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How To Read GPS coordinates and Never Get Lost Again!

Posted by Jamie on July 26, 2018

For some people, getting lost when out in the wilderness is all part of the fun. A chance to explore new places, to try a route you wouldn’t normally have tried or a way to genuinely leave the world behind for a while. For others, the idea of being lost is a nightmare. It is for that latter group that I wrote this tutorial on how to read GPS coordinates.

If you enjoy the outdoors and hike, bike or trek, you will probably use a GPS to help navigate. Some come with map functions where you can sit in the comfort of your home and plan a route on your computer. I use one of these for my cycling expeditions. I create a route on my desktop, load it onto my Garmin, attach it onto my bike and go out and explore. It’s a fantastic way to see the world.

That’s all great and all, but what about if you deviate from the map? What about if you’re out of cell coverage and cannot access another map? How can you tell where you are and where you need to go if all you have are GPS coordinates?

Global Positioning System

GPS stands for Global Positioning System. Originally a US military project with the aim of allowing military formations to always know where they are at any given time. It uses 24 satellites that project a signal that allows us to triangulate a position anywhere on the planet. GPS works in all weathers, in all conditions in all situations, which is why it is so useful. The military version is accurate to within a few feet while the civilian version is accurate to a few dozen feet.

Once the military had proven its worth, the system was opened up to the public. Consumer GPS units were released for cars and gradually became small enough for bicycles, phones and other devices. Now, GPS is used across the world and competing systems are being designed and released.

Latitude and longitude

GPS uses the established latitude and longitude system to tell you where you are. To read GPS coordinates, you first need to know how lat and long work. Lat and Long are those grid lines you see on maps. These can help tell you where in the world you are.

Latitude uses the horizontal plane from the equator. The Equator is 0 degrees and goes up to 90 degrees at the North Pole and down to -90 degrees at the South Pole. Latitude uses 1 degree increments for accuracy. Locations north of the equator will use the N designator. Locations south of the equator will use S.

Longitude uses the vertical plane from the Prime Meridian at Greenwich in the UK. Longitude also uses 1 degree increments and go from west to east either side of Greenwich from 0 degrees up to 180 degrees. Locations east of Greenwich are denoted by an E and those west by W.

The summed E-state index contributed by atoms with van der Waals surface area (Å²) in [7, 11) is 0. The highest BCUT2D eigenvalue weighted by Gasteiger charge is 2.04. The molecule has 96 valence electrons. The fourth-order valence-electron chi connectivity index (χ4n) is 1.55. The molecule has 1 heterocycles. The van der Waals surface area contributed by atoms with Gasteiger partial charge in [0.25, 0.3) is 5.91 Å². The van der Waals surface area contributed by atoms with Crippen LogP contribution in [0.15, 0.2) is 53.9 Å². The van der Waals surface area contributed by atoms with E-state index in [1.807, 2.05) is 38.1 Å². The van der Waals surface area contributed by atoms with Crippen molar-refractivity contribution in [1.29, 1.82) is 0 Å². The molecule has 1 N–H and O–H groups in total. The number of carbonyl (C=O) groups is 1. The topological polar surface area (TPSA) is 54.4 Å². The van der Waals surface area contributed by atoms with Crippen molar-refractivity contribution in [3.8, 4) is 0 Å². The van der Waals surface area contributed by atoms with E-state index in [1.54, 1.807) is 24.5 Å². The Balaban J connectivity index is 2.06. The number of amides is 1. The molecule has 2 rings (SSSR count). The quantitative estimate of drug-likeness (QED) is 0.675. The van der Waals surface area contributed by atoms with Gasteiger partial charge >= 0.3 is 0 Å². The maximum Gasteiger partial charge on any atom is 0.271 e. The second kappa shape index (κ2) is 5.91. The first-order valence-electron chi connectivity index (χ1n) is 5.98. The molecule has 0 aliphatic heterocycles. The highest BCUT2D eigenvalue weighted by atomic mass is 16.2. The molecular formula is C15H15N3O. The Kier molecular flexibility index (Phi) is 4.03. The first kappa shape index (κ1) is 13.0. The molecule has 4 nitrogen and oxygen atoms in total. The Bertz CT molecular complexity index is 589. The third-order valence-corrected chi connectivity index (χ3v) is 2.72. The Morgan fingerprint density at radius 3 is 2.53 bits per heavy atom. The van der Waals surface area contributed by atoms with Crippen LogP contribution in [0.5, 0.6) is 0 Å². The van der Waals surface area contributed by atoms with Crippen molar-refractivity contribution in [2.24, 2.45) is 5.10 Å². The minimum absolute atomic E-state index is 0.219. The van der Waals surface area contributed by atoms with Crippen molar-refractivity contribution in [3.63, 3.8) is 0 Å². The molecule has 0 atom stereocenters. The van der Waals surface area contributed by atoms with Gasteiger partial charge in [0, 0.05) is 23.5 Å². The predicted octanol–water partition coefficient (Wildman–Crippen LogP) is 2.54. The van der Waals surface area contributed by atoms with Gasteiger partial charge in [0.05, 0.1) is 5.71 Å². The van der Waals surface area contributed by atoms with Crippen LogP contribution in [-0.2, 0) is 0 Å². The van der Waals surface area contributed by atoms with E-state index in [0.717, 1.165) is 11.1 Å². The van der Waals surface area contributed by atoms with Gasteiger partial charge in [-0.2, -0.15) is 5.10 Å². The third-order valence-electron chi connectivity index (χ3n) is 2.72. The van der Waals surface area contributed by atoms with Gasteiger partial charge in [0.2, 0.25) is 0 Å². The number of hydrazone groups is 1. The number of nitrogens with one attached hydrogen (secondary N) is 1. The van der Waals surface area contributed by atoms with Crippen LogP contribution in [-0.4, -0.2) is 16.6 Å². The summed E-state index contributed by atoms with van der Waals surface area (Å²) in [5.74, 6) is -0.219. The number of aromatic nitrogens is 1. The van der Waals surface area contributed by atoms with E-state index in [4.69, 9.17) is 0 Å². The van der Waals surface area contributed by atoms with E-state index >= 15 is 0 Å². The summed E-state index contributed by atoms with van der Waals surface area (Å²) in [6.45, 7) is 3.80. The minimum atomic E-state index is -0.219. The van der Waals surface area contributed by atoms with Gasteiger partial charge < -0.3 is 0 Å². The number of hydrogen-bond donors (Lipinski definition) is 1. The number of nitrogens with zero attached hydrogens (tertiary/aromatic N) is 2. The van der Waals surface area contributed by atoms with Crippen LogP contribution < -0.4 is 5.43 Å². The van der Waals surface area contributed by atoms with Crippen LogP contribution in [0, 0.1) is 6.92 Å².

Each degree can then be subdivided into minutes and seconds for pinpoint accuracy. There are 60 minutes in a degree and 60 seconds in a minute.

So how do we use all that information?

Here’s an example. The White House has coordinates of 38° 53′ 51.635″ N 77° 2′ 11.507″ W.

As you always read latitude first, this breaks down to 38 degrees, 53 minutes and 51.6 seconds North, 77 degrees, 2 minutes and 11.5 seconds West. If you have a map, you should be able to quickly identify that location using the grid lines.

Getting GPS coordinates from a device

If you’re using a navigation device to find your way around, you should be able to call up your GPS coordinates easily. Each device will do it slightly differently but my Garmin Edge 520 shows me where I am in System, GPS and View Satellites. On my Android phone, I open Google Maps and select My Location. Holding down on that location marker shows me my coordinates.

GPS vs DD

If you use Google Maps or other map, you may see a slightly different format, such as 38.897957, -77.036560 for the White House instead of 38° 53′ 51.635″ N 77° 2′ 11.507″ W. This is known as Decimal Degrees (DD) and some maps show this instead. They should still make the GPS coordinates available but to avoid any confusion, DD format is very similar.

Instead of using N, E, S and W designators, DD uses positive and negative numbers instead. If the latitude coordinates are positive, they are above the equator, negative is under. Longitude uses positive numbers for east of the Prime Meridian and negative is west. While GPS coordinates and DD coordinates have slightly different numbers, they both get you to the same place.

Reading GPS coordinates is a useful skill if you have an outdoor hobby or like exploring the wilderness. In fact, navigation as a whole is an important skill as you may not always have GPS available. The more prepared you are, the more capable you are and the more enjoyable your time will be. I hope this little tutorial helps with that!

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